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Nighttime has a certain fascination. It is a time of mystery -- mostly because human eyes cannot see what's out there.

No more.

Since the end of the Cold War there has been a real easing of military technology, and night-vision devices are flooding the market, most of them from Russia and other Eastern Bloc nations raising hard currency through the sale of military surplus.

Now Bausch & Lomb has entered the market with a pair of night-vision products (developed for Operation Desert Storm) that seem a little more sophisticated. They carry far more sophisticated prices, too. These are supposed to give the wildlife watcher, boater or the simply curious tools to turn night into day. They are similar to TV cameras: They capture an image, enhance and amplify that image, and send it to your eye.

The Night Ranger monocular lists for $1,800, the binocular version for $3,600 -- although the "street price" is somewhat less, if you shop around. For that you get a Generation II intensifier from ITT that offers "exceptional performance and clarity in very low light conditions."

How intense? Plenty. Used over heavy snow cover on a moonlit night you might find yourself blinking back tears. It may be the sample tested, but I found in those conditions that slipping the cap over the front lens and viewing the scene through the pinhole in the end of the lens cap made things plenty visible.

On truly dark nights you get a ghostly greenish image that is bright enough to determine the species of critter you might hear rustling around out there. Optical nuts will want to know that the lens is an f 1.4 covering 40 degrees angle of view -- that's rather like a fast "normal" lens on a 35 mm camera. The monocular is powered by a pair of AAA batteries. The binocular is powered by a 6-volt lithium camera battery, so frugal shoppers should probably look at the one-eyed unit: Not only does it cost half what the binocular costs, but batteries are cheaper and far more readily available. The binocular has motorized focus, however, while the monocular requires some fiddling with the focus ring on the eyepiece.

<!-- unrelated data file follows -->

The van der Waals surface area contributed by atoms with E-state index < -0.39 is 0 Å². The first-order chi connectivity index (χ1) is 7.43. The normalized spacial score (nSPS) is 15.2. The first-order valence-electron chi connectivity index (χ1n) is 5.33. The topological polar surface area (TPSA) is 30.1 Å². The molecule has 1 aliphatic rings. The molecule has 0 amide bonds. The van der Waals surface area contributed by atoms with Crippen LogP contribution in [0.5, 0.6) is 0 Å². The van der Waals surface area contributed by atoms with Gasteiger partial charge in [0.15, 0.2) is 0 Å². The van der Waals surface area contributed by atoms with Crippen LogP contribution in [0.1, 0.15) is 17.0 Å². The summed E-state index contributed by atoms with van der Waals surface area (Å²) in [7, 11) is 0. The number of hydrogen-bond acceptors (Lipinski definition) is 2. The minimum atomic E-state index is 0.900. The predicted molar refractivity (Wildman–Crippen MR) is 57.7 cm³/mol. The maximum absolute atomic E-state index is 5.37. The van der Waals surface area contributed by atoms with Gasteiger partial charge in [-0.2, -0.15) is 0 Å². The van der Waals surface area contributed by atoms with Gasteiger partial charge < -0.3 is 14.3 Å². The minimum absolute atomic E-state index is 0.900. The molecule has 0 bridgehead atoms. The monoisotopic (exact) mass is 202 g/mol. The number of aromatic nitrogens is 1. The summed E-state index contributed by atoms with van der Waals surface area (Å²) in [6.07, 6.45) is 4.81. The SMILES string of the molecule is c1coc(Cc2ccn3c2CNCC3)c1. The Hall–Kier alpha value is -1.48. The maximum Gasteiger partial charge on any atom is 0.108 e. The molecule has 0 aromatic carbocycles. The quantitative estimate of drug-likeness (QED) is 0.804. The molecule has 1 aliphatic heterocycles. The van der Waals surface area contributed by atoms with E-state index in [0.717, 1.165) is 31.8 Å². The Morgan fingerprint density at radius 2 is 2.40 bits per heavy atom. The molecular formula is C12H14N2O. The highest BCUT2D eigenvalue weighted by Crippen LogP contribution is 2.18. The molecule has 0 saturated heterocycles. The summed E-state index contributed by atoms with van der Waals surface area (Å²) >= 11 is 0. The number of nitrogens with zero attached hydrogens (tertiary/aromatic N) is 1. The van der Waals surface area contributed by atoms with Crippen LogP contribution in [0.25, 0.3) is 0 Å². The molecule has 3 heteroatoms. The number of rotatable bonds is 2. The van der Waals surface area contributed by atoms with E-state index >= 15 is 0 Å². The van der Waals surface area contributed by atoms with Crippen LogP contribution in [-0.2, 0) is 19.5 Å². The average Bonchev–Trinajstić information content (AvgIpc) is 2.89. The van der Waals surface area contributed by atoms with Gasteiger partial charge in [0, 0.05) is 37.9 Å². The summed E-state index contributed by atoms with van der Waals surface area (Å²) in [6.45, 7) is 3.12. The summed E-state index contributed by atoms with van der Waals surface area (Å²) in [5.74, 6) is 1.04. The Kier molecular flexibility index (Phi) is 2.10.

But as neat as these are for owl-spotting and nocturnal neighborhood snooping, they do not magnify the image the way normal binoculars or monoculars do.

To get magnification (to draw that wildlife closer) you need to add accessory lens sets. One set offers a fish-eye adapter for a smaller image but a far wider view, and also a 1.5 or 2x magnifying lens. Another kit offers 2.2x magnification. You can combine both sets to get up to 6-power enlargements. There's also an infrared light source for total-dark situations and a lens adapter to allow standard screw-mount camera lenses to be used instead of the lens supplied with the unit. All of those bells and whistles combined will add a mere $800 to the cost of either unit.

Using the monocular (which we tested) is easy, thanks to its ergonomic shape. Wrap your fingers around the rubberized barrel, press the switch, and you get a circle of brightness that lets you see what the dogs are doing out there by the back fence, what that strange rustling creature is up in the pine tree, or whether that dark shape is an intruder or your college-aged son, slinking home after a night on the tiles.

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